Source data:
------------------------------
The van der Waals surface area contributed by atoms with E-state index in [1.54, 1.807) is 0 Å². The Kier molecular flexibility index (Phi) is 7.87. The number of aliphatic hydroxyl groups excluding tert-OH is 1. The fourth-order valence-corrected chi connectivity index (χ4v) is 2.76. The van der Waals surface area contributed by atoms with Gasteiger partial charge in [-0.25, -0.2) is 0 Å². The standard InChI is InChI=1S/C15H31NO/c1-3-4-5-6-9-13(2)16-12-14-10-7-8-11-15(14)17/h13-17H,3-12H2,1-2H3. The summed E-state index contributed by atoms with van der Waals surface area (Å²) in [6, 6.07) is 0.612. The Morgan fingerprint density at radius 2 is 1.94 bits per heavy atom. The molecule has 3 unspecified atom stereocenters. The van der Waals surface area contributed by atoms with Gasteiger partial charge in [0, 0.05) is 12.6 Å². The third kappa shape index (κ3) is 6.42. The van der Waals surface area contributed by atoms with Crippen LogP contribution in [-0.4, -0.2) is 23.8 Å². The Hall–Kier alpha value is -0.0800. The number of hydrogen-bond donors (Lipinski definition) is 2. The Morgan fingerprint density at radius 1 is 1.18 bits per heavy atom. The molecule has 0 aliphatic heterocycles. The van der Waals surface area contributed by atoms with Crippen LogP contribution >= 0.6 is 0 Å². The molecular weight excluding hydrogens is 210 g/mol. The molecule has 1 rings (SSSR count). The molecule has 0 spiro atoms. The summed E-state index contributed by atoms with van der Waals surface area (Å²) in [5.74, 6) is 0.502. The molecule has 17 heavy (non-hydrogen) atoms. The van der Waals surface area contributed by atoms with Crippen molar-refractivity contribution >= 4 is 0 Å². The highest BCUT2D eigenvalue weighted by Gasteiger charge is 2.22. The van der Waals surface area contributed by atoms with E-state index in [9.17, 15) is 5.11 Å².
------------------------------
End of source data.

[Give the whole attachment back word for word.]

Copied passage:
The van der Waals surface area contributed by atoms with E-state index in [1.54, 1.807) is 0 Å². The Kier molecular flexibility index (Phi) is 7.87. The number of aliphatic hydroxyl groups excluding tert-OH is 1. The fourth-order valence-corrected chi connectivity index (χ4v) is 2.76. The van der Waals surface area contributed by atoms with Gasteiger partial charge in [-0.25, -0.2) is 0 Å². The standard InChI is InChI=1S/C15H31NO/c1-3-4-5-6-9-13(2)16-12-14-10-7-8-11-15(14)17/h13-17H,3-12H2,1-2H3. The summed E-state index contributed by atoms with van der Waals surface area (Å²) in [6, 6.07) is 0.612. The Morgan fingerprint density at radius 2 is 1.94 bits per heavy atom. The molecule has 3 unspecified atom stereocenters. The van der Waals surface area contributed by atoms with Gasteiger partial charge in [0, 0.05) is 12.6 Å². The third kappa shape index (κ3) is 6.42. The van der Waals surface area contributed by atoms with Crippen LogP contribution in [-0.4, -0.2) is 23.8 Å². The Hall–Kier alpha value is -0.0800. The number of hydrogen-bond donors (Lipinski definition) is 2. The Morgan fingerprint density at radius 1 is 1.18 bits per heavy atom. The molecule has 0 aliphatic heterocycles. The van der Waals surface area contributed by atoms with Crippen LogP contribution >= 0.6 is 0 Å². The molecular weight excluding hydrogens is 210 g/mol. The molecule has 1 rings (SSSR count). The molecule has 0 spiro atoms. The summed E-state index contributed by atoms with van der Waals surface area (Å²) in [5.74, 6) is 0.502. The molecule has 17 heavy (non-hydrogen) atoms. The van der Waals surface area contributed by atoms with Crippen molar-refractivity contribution >= 4 is 0 Å². The highest BCUT2D eigenvalue weighted by Gasteiger charge is 2.22. The van der Waals surface area contributed by atoms with E-state index in [9.17, 15) is 5.11 Å².